ANNE-MARIE GREEN: Yeah, and just as a reminder, $15 in 2025 is not the same. It's not going to be the same as $15 right now. There's inflation and there's no adjustment for that either. But let me float this by you, this is something else that we're hearing. Senators Mitt Romney and Tom Cotton-- they're also floating the idea of raising the minimum wage, this time just to $10 an hour. But they want to ensure that businesses are required to prove that their employees are documented, are here in this country with a legal ability to work. What's your take on that?
MARY KAY HENRY: Well, I think it's a great signal that we now have Republicans debating how much to raise the minimum wage. And it's a tribute to the fearlessness and courage of fast food workers, airport workers, nursing home workers, who've been showing up in record numbers and demanding that we raise wages. But it should not be connected to fixing the broken immigration system. 5 million undocumented workers in this country have been deemed essential by the federal government and have been showing up to work to feed, serve, and deliver packages to us. And so we have to recognize the work that immigrant workers have been doing by creating a pathway to citizenship and raising wages to $15 an hour.
VLADIMIR DUTHEIRS: We just threw up a map there that showed various states and their minimum wages. Do you see-- why not continue to leave it up to individual states as to whether or not? Because to the point that Anne-Marie made, $15 in New York, even if you take into account, for example, Manhattan versus Utica, New York, that $15 is applied differently. Cost of living is not as expensive in Utica, New York as it is in New York City. $15 in Montana or Wyoming means something very different than $15 in Washington, DC.
MARY KAY HENRY: Right, we have to establish a floor for every zip code in this country. And then New York, California, Seattle can go up from there as the market dictates, and frankly is already happening. Because those states went forward in 2015 to raising wages and we're already seeing the escalator impact it has on stimulating wages across the economy, because employers want to recruit and retain workers and decrease turnover. So I think we'll see other regions of the country go higher.
But for God's sake, let's establish a floor that allows people to work and not live in poverty and allows taxpayers to actually invest in a safety net for people that aren't working for a living.
ANNE-MARIE GREEN: You know, recently we've been talking about essential workers, particularly in grocery stores, and them asking for hazard pay. Over in California, they determined that they did deserve hazard pay. And then Kroger, one of the largest supermarket chains in the country, said instead of paying hazard pay, they would just shut down two of the grocery stores that they had there. I want to ask you, you know you're going to hear from businesses, well that's too expensive to conduct business.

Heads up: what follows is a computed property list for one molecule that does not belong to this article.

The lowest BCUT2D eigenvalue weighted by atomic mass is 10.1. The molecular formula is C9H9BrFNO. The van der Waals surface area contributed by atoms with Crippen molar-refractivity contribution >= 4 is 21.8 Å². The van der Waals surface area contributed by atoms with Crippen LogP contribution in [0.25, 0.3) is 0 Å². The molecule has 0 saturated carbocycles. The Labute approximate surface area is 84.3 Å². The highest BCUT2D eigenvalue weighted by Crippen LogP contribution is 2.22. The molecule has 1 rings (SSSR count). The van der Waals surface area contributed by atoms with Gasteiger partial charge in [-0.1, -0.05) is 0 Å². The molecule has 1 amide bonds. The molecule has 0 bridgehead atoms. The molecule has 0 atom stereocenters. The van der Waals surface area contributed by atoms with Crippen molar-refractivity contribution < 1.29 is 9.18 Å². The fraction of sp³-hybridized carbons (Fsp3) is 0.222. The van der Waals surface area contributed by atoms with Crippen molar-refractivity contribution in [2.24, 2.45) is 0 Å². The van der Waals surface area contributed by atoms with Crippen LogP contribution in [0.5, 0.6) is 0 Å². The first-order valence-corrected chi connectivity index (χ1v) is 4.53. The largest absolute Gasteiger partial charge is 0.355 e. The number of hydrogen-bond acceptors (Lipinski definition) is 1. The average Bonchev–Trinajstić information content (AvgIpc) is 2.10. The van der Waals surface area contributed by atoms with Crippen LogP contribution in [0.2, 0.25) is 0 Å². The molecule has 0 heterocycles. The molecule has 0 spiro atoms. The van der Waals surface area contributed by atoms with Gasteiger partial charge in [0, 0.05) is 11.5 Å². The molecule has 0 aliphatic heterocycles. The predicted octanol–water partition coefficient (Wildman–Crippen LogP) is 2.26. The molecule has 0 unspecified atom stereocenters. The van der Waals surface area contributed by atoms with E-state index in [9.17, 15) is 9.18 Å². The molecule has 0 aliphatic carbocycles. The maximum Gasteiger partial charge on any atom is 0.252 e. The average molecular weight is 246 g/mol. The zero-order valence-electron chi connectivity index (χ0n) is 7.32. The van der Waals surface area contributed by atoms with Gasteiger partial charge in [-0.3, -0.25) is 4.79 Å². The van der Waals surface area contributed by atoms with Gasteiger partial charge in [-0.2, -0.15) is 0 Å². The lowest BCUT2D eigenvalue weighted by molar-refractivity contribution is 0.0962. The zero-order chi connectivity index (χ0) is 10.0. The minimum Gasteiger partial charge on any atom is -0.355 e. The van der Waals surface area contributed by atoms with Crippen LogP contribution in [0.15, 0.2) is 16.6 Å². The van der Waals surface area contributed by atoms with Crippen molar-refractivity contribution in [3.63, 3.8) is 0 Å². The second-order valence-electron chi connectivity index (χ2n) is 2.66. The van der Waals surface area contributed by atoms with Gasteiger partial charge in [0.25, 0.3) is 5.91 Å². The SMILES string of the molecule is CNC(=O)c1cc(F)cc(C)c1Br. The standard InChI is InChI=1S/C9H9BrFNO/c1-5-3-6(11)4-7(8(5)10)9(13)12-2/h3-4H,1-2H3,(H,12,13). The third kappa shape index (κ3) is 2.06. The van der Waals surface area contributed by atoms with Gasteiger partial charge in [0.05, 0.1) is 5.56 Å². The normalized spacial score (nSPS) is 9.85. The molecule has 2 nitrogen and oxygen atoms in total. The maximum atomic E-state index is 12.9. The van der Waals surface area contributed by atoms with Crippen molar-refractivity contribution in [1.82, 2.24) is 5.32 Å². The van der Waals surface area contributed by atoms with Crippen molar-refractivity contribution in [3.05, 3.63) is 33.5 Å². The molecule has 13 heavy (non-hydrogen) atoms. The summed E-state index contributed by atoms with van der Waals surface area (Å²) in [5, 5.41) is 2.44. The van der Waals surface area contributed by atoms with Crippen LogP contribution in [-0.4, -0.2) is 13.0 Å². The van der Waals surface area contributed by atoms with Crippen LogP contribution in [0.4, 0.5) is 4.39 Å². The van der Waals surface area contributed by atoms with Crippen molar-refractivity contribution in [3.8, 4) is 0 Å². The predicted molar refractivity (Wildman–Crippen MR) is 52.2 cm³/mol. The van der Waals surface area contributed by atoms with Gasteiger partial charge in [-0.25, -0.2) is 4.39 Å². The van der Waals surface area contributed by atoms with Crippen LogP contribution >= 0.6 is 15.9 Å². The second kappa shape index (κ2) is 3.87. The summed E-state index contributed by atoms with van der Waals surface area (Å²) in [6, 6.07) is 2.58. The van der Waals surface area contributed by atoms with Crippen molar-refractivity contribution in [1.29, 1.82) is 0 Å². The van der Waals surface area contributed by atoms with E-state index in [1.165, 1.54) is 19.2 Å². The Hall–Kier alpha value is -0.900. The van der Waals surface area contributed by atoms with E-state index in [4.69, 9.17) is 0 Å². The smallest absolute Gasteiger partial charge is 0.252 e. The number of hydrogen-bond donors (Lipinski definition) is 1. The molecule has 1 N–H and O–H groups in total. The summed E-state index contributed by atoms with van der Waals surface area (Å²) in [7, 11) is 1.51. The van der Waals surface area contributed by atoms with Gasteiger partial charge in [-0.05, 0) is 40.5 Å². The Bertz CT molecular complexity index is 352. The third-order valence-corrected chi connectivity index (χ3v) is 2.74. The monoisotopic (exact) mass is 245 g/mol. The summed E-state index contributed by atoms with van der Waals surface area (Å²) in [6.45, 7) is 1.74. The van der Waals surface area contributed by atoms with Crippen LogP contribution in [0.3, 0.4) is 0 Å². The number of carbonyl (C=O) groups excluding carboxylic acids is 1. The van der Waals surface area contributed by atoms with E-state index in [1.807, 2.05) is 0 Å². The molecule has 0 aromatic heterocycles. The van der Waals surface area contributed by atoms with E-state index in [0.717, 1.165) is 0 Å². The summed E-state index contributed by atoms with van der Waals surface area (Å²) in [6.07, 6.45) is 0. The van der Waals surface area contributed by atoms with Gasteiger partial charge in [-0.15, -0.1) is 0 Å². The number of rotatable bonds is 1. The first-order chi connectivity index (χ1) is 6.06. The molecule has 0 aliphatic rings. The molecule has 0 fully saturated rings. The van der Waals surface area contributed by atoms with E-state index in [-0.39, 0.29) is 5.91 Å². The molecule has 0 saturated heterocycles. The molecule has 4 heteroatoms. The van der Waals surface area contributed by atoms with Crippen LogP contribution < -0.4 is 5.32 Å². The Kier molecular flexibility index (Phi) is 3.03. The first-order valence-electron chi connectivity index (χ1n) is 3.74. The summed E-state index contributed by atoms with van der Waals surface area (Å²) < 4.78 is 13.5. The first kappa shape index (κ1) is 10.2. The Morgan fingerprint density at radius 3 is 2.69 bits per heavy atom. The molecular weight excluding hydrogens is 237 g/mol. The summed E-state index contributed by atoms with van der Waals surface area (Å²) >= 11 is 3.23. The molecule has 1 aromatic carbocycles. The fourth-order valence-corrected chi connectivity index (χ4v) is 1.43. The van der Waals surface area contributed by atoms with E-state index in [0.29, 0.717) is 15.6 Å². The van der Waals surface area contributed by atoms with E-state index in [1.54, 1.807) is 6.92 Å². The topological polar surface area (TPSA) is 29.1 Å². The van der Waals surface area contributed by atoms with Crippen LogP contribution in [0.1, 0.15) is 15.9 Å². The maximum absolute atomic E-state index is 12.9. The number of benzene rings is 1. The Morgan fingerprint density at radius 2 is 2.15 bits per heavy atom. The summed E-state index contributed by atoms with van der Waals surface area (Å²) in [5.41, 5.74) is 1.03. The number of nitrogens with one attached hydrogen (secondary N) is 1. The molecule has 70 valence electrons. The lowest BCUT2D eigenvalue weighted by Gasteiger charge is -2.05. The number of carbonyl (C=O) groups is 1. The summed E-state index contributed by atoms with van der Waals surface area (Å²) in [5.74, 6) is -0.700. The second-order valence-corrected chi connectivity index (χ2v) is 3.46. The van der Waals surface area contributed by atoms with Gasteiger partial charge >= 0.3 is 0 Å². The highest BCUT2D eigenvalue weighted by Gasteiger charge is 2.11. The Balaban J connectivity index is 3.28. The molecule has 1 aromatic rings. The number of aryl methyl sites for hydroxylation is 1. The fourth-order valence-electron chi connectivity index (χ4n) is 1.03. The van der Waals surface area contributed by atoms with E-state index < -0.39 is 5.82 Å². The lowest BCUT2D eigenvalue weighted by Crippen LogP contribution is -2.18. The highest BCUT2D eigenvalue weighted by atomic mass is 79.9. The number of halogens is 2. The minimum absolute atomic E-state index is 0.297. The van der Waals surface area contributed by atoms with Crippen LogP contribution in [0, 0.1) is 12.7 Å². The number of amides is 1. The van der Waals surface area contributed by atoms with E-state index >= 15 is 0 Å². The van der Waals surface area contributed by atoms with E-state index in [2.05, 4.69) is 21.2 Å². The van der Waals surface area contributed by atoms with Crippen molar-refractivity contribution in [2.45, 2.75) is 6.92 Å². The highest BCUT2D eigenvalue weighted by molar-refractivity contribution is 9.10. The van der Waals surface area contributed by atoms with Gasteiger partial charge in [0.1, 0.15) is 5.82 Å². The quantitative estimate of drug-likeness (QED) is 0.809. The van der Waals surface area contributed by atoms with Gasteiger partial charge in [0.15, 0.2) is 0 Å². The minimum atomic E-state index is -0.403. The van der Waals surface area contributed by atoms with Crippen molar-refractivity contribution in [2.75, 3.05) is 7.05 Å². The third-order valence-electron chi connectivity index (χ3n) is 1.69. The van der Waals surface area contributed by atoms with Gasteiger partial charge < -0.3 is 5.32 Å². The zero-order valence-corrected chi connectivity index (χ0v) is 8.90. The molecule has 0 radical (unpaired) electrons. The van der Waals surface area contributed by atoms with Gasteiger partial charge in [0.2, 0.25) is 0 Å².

There's no point in being in business if we have to pay our workers $15 an hour. Are there any protections in place to make sure that workers don't lose their jobs if stores decide, look we'll just shut our doors instead of pay?
MARY KAY HENRY: Yeah, I have to say that it's a cruel and unusual punishment for employers that have earned record profits during the pandemic to take that position. And you and I both know that Kroger's profits were higher in 2020 than in the previous three years because of the escalating demand in grocery stores during the stay at home orders. And so I think what we know to be true, when 40% of the American workforce is already on a path to 15, we've seen job growth. Employers have not shut down.
And I think this is the rattling of sabers before a federal action that happens. And thank God we have companies like Amazon and Walmart and Target coming out for the $15 minimum wage, because I think we now have an employer community that understands this economic and racial inequality is unsustainable and bad for business. And it's time for us to raise the minimum wage as part of the American Rescue Plan.
ANNE-MARIE GREEN: So you don't think there needs to be legal protections necessarily. I don't know how you would implement it because you think sort of the market will come through.
MARY KAY HENRY: Well, no, I think what we need is the ability of workers to join together in unions, and collective bargaining is the best mechanism to ensure that employers don't unilaterally shut down. But our lived experience in raising wages is that it doesn't happen. There's a lot of foreshadowing of it and scare tactics about it as the wage increase is being considered. And then once it's implemented, what businesses experience is more consuming and spending in their neighborhoods and geographies that actually allows them to hire more workers and to raise prices because people have more money in their pockets to spend.
ANNE-MARIE GREEN: All right. Mary Kay Henry, thanks a lot for talking with us.
MARY KAY HENRY: Thank you.